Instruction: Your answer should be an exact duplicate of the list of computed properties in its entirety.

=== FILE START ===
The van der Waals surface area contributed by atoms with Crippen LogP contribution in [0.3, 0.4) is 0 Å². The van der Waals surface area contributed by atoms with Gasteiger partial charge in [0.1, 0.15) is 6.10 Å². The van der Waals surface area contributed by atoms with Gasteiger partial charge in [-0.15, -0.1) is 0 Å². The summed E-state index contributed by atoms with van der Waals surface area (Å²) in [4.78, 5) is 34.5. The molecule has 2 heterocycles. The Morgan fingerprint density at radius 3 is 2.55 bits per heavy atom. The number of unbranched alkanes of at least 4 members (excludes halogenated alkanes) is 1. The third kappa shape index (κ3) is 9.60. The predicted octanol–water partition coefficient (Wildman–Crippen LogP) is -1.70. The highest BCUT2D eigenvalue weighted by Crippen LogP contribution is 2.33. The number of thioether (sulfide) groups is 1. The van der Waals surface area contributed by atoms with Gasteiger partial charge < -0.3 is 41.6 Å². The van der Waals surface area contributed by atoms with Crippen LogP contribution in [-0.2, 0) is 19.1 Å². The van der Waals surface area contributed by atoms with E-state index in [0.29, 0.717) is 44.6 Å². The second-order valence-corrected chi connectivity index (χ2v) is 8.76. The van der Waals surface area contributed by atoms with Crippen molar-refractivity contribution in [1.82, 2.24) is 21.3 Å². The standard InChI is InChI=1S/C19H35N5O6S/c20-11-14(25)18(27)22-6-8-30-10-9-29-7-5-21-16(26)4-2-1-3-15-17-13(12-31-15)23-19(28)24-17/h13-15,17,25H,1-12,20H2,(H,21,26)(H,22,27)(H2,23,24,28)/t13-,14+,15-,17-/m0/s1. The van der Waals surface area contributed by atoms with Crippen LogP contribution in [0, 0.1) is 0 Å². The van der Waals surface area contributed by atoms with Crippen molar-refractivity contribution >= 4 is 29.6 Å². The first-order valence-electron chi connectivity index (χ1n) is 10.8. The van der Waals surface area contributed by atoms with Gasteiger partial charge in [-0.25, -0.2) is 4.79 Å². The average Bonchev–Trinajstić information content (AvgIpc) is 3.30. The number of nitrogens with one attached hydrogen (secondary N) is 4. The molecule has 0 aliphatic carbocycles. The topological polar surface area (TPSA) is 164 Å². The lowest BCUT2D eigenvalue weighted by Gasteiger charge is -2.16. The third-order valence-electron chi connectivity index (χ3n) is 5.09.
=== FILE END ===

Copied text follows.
The van der Waals surface area contributed by atoms with Crippen LogP contribution in [0.3, 0.4) is 0 Å². The van der Waals surface area contributed by atoms with Gasteiger partial charge in [0.1, 0.15) is 6.10 Å². The van der Waals surface area contributed by atoms with Gasteiger partial charge in [-0.15, -0.1) is 0 Å². The summed E-state index contributed by atoms with van der Waals surface area (Å²) in [4.78, 5) is 34.5. The molecule has 2 heterocycles. The Morgan fingerprint density at radius 3 is 2.55 bits per heavy atom. The number of unbranched alkanes of at least 4 members (excludes halogenated alkanes) is 1. The third kappa shape index (κ3) is 9.60. The predicted octanol–water partition coefficient (Wildman–Crippen LogP) is -1.70. The highest BCUT2D eigenvalue weighted by Crippen LogP contribution is 2.33. The number of thioether (sulfide) groups is 1. The van der Waals surface area contributed by atoms with Gasteiger partial charge < -0.3 is 41.6 Å². The van der Waals surface area contributed by atoms with Crippen LogP contribution in [-0.2, 0) is 19.1 Å². The van der Waals surface area contributed by atoms with E-state index in [0.29, 0.717) is 44.6 Å². The second-order valence-corrected chi connectivity index (χ2v) is 8.76. The van der Waals surface area contributed by atoms with Crippen molar-refractivity contribution in [1.82, 2.24) is 21.3 Å². The standard InChI is InChI=1S/C19H35N5O6S/c20-11-14(25)18(27)22-6-8-30-10-9-29-7-5-21-16(26)4-2-1-3-15-17-13(12-31-15)23-19(28)24-17/h13-15,17,25H,1-12,20H2,(H,21,26)(H,22,27)(H2,23,24,28)/t13-,14+,15-,17-/m0/s1. The van der Waals surface area contributed by atoms with Crippen LogP contribution in [0, 0.1) is 0 Å². The van der Waals surface area contributed by atoms with Crippen molar-refractivity contribution >= 4 is 29.6 Å². The first-order valence-electron chi connectivity index (χ1n) is 10.8. The van der Waals surface area contributed by atoms with Gasteiger partial charge in [-0.25, -0.2) is 4.79 Å². The average Bonchev–Trinajstić information content (AvgIpc) is 3.30. The number of nitrogens with one attached hydrogen (secondary N) is 4. The molecule has 0 aliphatic carbocycles. The topological polar surface area (TPSA) is 164 Å². The lowest BCUT2D eigenvalue weighted by Gasteiger charge is -2.16. The third-order valence-electron chi connectivity index (χ3n) is 5.09.